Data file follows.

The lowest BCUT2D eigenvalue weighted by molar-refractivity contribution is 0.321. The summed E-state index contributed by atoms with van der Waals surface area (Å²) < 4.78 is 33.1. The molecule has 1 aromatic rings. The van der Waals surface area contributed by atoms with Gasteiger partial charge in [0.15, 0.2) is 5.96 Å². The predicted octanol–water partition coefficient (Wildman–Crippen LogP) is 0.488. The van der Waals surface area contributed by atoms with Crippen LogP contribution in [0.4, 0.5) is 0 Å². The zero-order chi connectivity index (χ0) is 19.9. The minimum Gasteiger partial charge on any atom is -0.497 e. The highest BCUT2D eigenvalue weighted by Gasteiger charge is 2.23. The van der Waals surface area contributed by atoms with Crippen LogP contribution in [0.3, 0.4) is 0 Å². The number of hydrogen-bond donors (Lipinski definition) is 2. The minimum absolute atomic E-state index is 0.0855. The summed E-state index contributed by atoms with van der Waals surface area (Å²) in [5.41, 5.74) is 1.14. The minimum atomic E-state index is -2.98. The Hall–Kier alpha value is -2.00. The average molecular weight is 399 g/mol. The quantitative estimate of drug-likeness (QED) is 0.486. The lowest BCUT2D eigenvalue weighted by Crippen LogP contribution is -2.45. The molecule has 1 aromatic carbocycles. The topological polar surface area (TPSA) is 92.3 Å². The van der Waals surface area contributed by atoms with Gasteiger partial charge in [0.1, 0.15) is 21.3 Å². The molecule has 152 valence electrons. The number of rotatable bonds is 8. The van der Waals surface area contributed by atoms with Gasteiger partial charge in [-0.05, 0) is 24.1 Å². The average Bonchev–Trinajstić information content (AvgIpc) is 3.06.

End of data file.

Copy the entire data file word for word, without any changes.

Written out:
The lowest BCUT2D eigenvalue weighted by molar-refractivity contribution is 0.321. The summed E-state index contributed by atoms with van der Waals surface area (Å²) < 4.78 is 33.1. The molecule has 1 aromatic rings. The van der Waals surface area contributed by atoms with Gasteiger partial charge in [0.15, 0.2) is 5.96 Å². The predicted octanol–water partition coefficient (Wildman–Crippen LogP) is 0.488. The van der Waals surface area contributed by atoms with Crippen LogP contribution in [0.4, 0.5) is 0 Å². The zero-order chi connectivity index (χ0) is 19.9. The minimum Gasteiger partial charge on any atom is -0.497 e. The highest BCUT2D eigenvalue weighted by Gasteiger charge is 2.23. The van der Waals surface area contributed by atoms with Crippen LogP contribution in [0.3, 0.4) is 0 Å². The number of hydrogen-bond donors (Lipinski definition) is 2. The minimum absolute atomic E-state index is 0.0855. The summed E-state index contributed by atoms with van der Waals surface area (Å²) in [5.41, 5.74) is 1.14. The minimum atomic E-state index is -2.98. The Hall–Kier alpha value is -2.00. The average molecular weight is 399 g/mol. The quantitative estimate of drug-likeness (QED) is 0.486. The lowest BCUT2D eigenvalue weighted by Crippen LogP contribution is -2.45. The molecule has 1 aromatic carbocycles. The topological polar surface area (TPSA) is 92.3 Å². The van der Waals surface area contributed by atoms with Gasteiger partial charge in [0.1, 0.15) is 21.3 Å². The molecule has 152 valence electrons. The number of rotatable bonds is 8. The van der Waals surface area contributed by atoms with Gasteiger partial charge in [-0.05, 0) is 24.1 Å². The average Bonchev–Trinajstić information content (AvgIpc) is 3.06.